slowpoke cuts in. If the system senses a potential collision, it typically will brake hard and
tighten the seatbelts. Once it knows the lane is clear or traffic has sped up, it will return
your car to its original cruising speed, all without your input. Of course, you may override
the system by touching the brakes. The Mercedes-Benz and Maybach systems go by a less obvious
- Available from: Acura, Aston Martin, Audi, BMW, Cadillac, Jaguar, Maybach, Mercedes-Benz,
Range Rover, Toyota and Volvo.
- As an option, it should cost $600-$3,100, but could be more if it's part of a package.
(The Lexus LS 430 Ultra Luxury Selection package includes Dynamic Radar Cruise Control for
$13,570, for example.)
- Blind-spot detection/side assist/collision warning
This technology is designed to alert you to cars or objects in your blind spot during driving
or parking, or both. Usually it will respond when you put on your turn signal; if it detects
something in the way, it may flash a light in your mirror, cause the seat or steering wheel to
vibrate, or sound an alarm. This is more of a short-range detection system.
- Available from: Audi and Volvo.
- As a stand-alone option on the Audi, it's $500; Volvo is TBA.
- Lane-departure warning/wake-you-up safety
This is similar to blind-spot/side-assist technology but with more range. It judges an
approaching vehicle's speed and distance to warn you of potential danger if you change lanes.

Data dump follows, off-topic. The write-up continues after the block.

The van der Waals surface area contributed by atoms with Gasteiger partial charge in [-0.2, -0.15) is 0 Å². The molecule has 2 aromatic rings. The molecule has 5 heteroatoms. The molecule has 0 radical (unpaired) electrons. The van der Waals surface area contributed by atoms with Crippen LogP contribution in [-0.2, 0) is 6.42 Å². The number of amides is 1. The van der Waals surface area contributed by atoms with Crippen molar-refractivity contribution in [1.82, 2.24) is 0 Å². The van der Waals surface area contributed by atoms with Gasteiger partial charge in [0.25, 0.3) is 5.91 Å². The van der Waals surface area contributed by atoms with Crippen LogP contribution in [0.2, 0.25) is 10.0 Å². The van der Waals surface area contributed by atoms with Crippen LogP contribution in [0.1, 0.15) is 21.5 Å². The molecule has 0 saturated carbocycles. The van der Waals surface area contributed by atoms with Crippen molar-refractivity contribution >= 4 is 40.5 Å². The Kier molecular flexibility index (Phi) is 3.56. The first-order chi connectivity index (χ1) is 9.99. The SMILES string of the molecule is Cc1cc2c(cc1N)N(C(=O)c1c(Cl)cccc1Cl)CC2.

However, because it doesn't necessarily require the turn signal, it can also warn if it
determines your car is wandering out of the lane, such as if you are distracted. This could
come in the form of a vibration through the seat or steering wheel, or an alarm. Down the road
expect lane-departure warning to even be able to monitor body posture, head position and eye
activity to decide if the driver is falling asleep and the vehicle is behaving erratically.
At that point, the system may even be capable of slowing the car down and engaging stability
control. Just in case.
- Available from: Infiniti.
- As an option, packages run $3,600-$10,500.
- Rollover prevention/mitigation
Most automakers offer an electronic stability control system, and some offer a preparation
system (seatbelts tighten, rollbars extend). However, what we're talking about is more
intelligent than that. If the system senses a potential rollover (such as if you whip around